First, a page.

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Harnessing Chemical Ecology to Address Agricultural Pest and Pollinator Priorities

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Principal Investigator/Project Leader: 
Department of Project: 
Department of Biology
Project Description: 

Many bee pollinators are in decline, and exposure to diseases has been implicated as one of the potential causes Novel work in my lab found that consuming sunflower pollen dramatically reduced bumble bee infection by a gut pathogen. These are excited results, but at this point we have established this effect only in the lab, with a single sunflower variety, one bumble bee species, and one pathogen species. The proposed work would expand upon these findings by (1) ascertaining how widespread the 'medicinal' effect is across sunflowers and related species, (2) determining whether feeding bees sunflower pollen can reduce infection by multiple pathogens in the field, and (3) ascertain how much sunflower pollen is needed in the diet to reduce pathogen infection. Combined, these data will provide comprehensive information that can be used to inform choices about coflowering plants near crops that could help manage bee disease, and may provide options for beekeepers of pollen dietary supplements that directly reduce disease loads.

Goals/Objectives

(1)
Define variability of chemically mediated interactions between pests, crops, and beneficial organisms in terms of plant chemistry, species interactions and landscape factors in the Northeast.

Methods

Obj 1. I will grow 3 varieties of domesticated sunflower (Helianthus annuus), 2 wild H. annuus accessions, 2 other Helianthus species, and 3 non-Helianthus species from the same family. Taxa will be chosen with guidance from a sunflower phylogeny collaborator to span major clades. Each species will be germinated in the greenhouse and then brought to large field tents at the South Deerfield Agronomy Research Station. Honey bee colonies will be stationed in each tent with pollen traps, to collect pollen that will be used for fall laboratory assays. We will conduct individual-bee assays as we have done previously (Richardson et al. 2015), using buckwheat pollen as a negative control, to evaluate the extent to which pollen from each sunflower taxa reduces Crithidia infection in bumble bees. These will allow us to explore the taxonomic breadth of the diseasereduction capability, pointing towards sunflower clades to evaluate in more depth with greater funding.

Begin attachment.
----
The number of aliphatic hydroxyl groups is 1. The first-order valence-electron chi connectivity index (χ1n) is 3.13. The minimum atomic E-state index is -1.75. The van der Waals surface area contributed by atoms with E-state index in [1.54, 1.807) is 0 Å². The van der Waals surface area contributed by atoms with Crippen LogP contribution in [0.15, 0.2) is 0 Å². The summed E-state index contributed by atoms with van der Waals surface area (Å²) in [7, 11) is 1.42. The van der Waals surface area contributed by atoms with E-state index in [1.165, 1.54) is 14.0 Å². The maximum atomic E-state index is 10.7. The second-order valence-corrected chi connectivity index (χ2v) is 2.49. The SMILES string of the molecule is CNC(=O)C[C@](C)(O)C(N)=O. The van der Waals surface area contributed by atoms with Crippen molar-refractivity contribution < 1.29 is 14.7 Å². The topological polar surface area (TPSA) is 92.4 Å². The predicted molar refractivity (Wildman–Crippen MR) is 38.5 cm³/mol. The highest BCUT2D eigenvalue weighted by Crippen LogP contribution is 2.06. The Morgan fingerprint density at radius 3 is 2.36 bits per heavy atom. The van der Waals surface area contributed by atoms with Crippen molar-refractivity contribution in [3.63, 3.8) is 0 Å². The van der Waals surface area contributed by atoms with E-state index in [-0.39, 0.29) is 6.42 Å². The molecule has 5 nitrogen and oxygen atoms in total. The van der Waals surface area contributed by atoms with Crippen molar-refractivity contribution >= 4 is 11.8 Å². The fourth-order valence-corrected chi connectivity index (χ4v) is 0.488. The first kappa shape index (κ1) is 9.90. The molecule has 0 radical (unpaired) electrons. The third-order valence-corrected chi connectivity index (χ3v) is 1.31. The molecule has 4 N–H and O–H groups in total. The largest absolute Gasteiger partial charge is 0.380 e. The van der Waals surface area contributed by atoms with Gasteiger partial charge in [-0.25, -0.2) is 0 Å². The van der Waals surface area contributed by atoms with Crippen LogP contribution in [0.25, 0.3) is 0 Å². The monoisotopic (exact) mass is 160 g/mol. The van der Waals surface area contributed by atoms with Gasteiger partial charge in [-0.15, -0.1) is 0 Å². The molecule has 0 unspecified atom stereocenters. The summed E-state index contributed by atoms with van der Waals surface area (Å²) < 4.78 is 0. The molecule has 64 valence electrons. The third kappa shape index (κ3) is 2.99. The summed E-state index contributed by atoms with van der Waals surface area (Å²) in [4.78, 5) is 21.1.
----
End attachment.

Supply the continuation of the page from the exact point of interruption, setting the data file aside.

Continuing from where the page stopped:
2. We will deploy 20 colonies of bumble and/or honey bees at the South Deerfield station. Colonies of each species will be reared with buckwheat or sunflower pollen. After deployment, workers will be sampled twice per colony to assess infection by pathogens including Crithidia, Nosema spp., Apicystis bombi, dicistroviruses, and iflaviruses following methods developed by collaborator Quinn McFrederick (UC Riverside). I will analyze whether pollen type affects presence of each major pathogen and proportion of infected bees at each time point, and colony performance. These data will provide the first field measurements of the potential for pollen to impact colony-level health and disease, including multiple economically important bee species and a range of pathogens.
3. Using our previously established protocols, we will conduct a laboratory assay in which we feed experimentally-infected bumble bees 0, 20%, 40%, 80% or 100% sunflower pollen; the portion that is not sunflower pollen will be buckwheat pollen, which we have found has little impact on Crithidia infection. We will assess infection after one week of feeding, to determine whether there is a linear relationship between the amount of sunflower in the diet and medicinal impact, or if there is a necessary threshold to see reduced infection. These data could be valuable in planning future sunflower plantings to ensure they have the desired impact on bee pathogens.

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